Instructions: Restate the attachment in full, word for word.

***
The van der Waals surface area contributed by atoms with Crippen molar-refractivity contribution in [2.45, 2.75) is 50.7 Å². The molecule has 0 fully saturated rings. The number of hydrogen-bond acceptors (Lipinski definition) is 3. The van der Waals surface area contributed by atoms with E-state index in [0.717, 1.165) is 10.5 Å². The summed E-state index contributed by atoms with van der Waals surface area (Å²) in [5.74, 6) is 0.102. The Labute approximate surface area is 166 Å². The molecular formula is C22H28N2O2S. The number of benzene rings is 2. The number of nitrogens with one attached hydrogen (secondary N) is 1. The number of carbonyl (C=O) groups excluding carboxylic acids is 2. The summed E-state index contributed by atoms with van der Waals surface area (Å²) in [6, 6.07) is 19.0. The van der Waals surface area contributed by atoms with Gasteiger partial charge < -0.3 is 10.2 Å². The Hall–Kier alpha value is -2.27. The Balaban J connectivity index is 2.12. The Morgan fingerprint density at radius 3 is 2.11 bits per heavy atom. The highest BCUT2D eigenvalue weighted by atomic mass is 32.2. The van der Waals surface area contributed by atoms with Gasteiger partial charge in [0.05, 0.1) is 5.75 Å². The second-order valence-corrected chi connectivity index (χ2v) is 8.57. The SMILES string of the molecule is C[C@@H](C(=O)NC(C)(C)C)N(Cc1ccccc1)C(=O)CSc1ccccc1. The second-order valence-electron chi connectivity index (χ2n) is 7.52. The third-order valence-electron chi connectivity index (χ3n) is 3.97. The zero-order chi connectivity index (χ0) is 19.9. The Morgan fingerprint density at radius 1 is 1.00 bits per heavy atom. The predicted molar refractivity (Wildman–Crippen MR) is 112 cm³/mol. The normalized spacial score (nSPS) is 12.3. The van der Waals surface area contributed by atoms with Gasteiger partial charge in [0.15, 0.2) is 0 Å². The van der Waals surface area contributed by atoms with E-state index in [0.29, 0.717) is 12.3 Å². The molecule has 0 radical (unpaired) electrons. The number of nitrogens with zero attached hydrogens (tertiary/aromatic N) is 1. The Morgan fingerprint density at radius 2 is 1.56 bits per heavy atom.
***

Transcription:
The van der Waals surface area contributed by atoms with Crippen molar-refractivity contribution in [2.45, 2.75) is 50.7 Å². The molecule has 0 fully saturated rings. The number of hydrogen-bond acceptors (Lipinski definition) is 3. The van der Waals surface area contributed by atoms with E-state index in [0.717, 1.165) is 10.5 Å². The summed E-state index contributed by atoms with van der Waals surface area (Å²) in [5.74, 6) is 0.102. The Labute approximate surface area is 166 Å². The molecular formula is C22H28N2O2S. The number of benzene rings is 2. The number of nitrogens with one attached hydrogen (secondary N) is 1. The number of carbonyl (C=O) groups excluding carboxylic acids is 2. The summed E-state index contributed by atoms with van der Waals surface area (Å²) in [6, 6.07) is 19.0. The van der Waals surface area contributed by atoms with Gasteiger partial charge < -0.3 is 10.2 Å². The Hall–Kier alpha value is -2.27. The Balaban J connectivity index is 2.12. The Morgan fingerprint density at radius 3 is 2.11 bits per heavy atom. The highest BCUT2D eigenvalue weighted by atomic mass is 32.2. The van der Waals surface area contributed by atoms with Gasteiger partial charge in [0.05, 0.1) is 5.75 Å². The second-order valence-corrected chi connectivity index (χ2v) is 8.57. The SMILES string of the molecule is C[C@@H](C(=O)NC(C)(C)C)N(Cc1ccccc1)C(=O)CSc1ccccc1. The second-order valence-electron chi connectivity index (χ2n) is 7.52. The third-order valence-electron chi connectivity index (χ3n) is 3.97. The zero-order chi connectivity index (χ0) is 19.9. The Morgan fingerprint density at radius 1 is 1.00 bits per heavy atom. The predicted molar refractivity (Wildman–Crippen MR) is 112 cm³/mol. The normalized spacial score (nSPS) is 12.3. The van der Waals surface area contributed by atoms with Gasteiger partial charge in [0.15, 0.2) is 0 Å². The van der Waals surface area contributed by atoms with E-state index in [0.29, 0.717) is 12.3 Å². The molecule has 0 radical (unpaired) electrons. The number of nitrogens with zero attached hydrogens (tertiary/aromatic N) is 1. The Morgan fingerprint density at radius 2 is 1.56 bits per heavy atom.